Most of the time he doesn’t use any outlines whatsoever.
Doing this makes you have to think about how you use black and white:
You have to balance describing silhouettes, form shadows and cast shadows all by just using black and white shapes.
So simple and yet so hard!
Doing it wrong can quickly lead to an unreadable mess of a picture, but doing it right can make for a maybe simple, but really amazing piece of work!
CHECK OUT: 30 Quick And Easy Drawing Tips To Boost Your Progress
4. Create An Artwork In Greyscale
This is similar to drawing and painting idea #3.
Drawing or painting in greyscale forces you to learn how to use values effectively. In this style of artwork, you have to use values to describe local colors. This can be a little challenge at first.
You will see what I mean, if you convert an image to greyscale in Photoshop (or any other graphics program):
An image might look great in color, but it somehow doesn’t work in grey tones.
Let’s say you have an image of yourself with the sky in the background. It might look alright, but as soon as you convert it to greyscale, it looks like the sky and your face become one object. You lose the hard edge.
That’s because the sky and your face have the same value, but different colors. The colors enable you to differentiate between them, but take them away and you are left with a grey mess.
That’s a problem you have to overcome with artwork in grayscale:
Instead of thinking „What color am I going to paint this?“ you have to think „How bright am I going to paint this grey value?“.
It can be hard at first, but it’s also liberating because it simplifies things: You don’t constantly have to think about color theory and harmony all the time. You get back to the basics!
5. Make A Painting With A Time Limit
How much time do you usually need for a finished artwork?
As for me, I happen to need around 10 hours for one of my finished A4-sized pieces.
That’s partly due to the media I like to use:
Pencils, colored pencils, fineliners and brush pens. These materials have small tips and thus take a long time to cover a lot of space on the canvas or paper.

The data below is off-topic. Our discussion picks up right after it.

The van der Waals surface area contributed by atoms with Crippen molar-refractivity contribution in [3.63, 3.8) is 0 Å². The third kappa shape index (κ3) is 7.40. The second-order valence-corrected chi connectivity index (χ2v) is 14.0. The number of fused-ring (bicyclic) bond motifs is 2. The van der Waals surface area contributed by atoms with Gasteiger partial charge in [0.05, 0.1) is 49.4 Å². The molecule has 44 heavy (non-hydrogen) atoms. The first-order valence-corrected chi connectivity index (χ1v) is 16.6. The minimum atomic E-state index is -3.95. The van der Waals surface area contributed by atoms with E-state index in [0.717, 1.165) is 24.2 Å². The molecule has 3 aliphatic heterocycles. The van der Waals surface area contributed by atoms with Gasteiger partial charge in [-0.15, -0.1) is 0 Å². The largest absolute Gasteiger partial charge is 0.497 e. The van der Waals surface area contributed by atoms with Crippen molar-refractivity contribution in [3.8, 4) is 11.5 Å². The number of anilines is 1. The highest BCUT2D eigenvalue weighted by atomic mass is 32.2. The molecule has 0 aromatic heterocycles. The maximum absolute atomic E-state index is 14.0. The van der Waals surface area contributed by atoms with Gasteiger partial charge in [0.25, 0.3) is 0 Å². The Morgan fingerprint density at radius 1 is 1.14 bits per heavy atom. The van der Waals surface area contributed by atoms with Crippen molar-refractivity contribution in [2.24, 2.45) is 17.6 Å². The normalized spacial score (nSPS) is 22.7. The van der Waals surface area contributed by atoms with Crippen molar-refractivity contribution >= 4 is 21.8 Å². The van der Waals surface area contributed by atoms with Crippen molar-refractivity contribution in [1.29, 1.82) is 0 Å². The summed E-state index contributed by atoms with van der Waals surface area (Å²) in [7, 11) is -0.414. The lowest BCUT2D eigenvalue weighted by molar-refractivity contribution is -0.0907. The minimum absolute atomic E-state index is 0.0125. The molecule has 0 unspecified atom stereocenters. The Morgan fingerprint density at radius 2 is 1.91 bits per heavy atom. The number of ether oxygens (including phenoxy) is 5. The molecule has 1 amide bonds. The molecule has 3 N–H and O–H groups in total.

A friend of mine I mentioned above usually only takes 2 to 5 hours for a finished (big) painting.
However long YOU need, you can try to set a time limit. Doing this forces you to think and act faster and keeps you from drawing too many details.
Depending on how far you want to push this game you can even do something like the „Drawing X in 1 hour / 10 minutes / 1 minute“-challenges that are popular on YouTube. Like this:
6. Do An Art Challenge To Push Yourself
Drawing and painting idea #5 was all about time and a way to push yourself by limiting it.
You can take this one step further and do some crazy art challenges to really test your mettle!
Try something like this and see, if it doesn’t get your creativity back:
Here are some more ideas:
- Paint with your hands
- Paint with your feet
- Do bead art (like Kens Bead Art)
- Draw with your non-dominant hand
7. Limit Your Colors
Limiting your colors can pose some new challenges, but still produce amazing pieces of art.
It’s not as extreme as black and white painting where you basically reduce everything to two values.
But it’s similar in a way because you restrict your color choices somewhat.
This forces you to stop thinking about local colors too much and makes you think more creatively.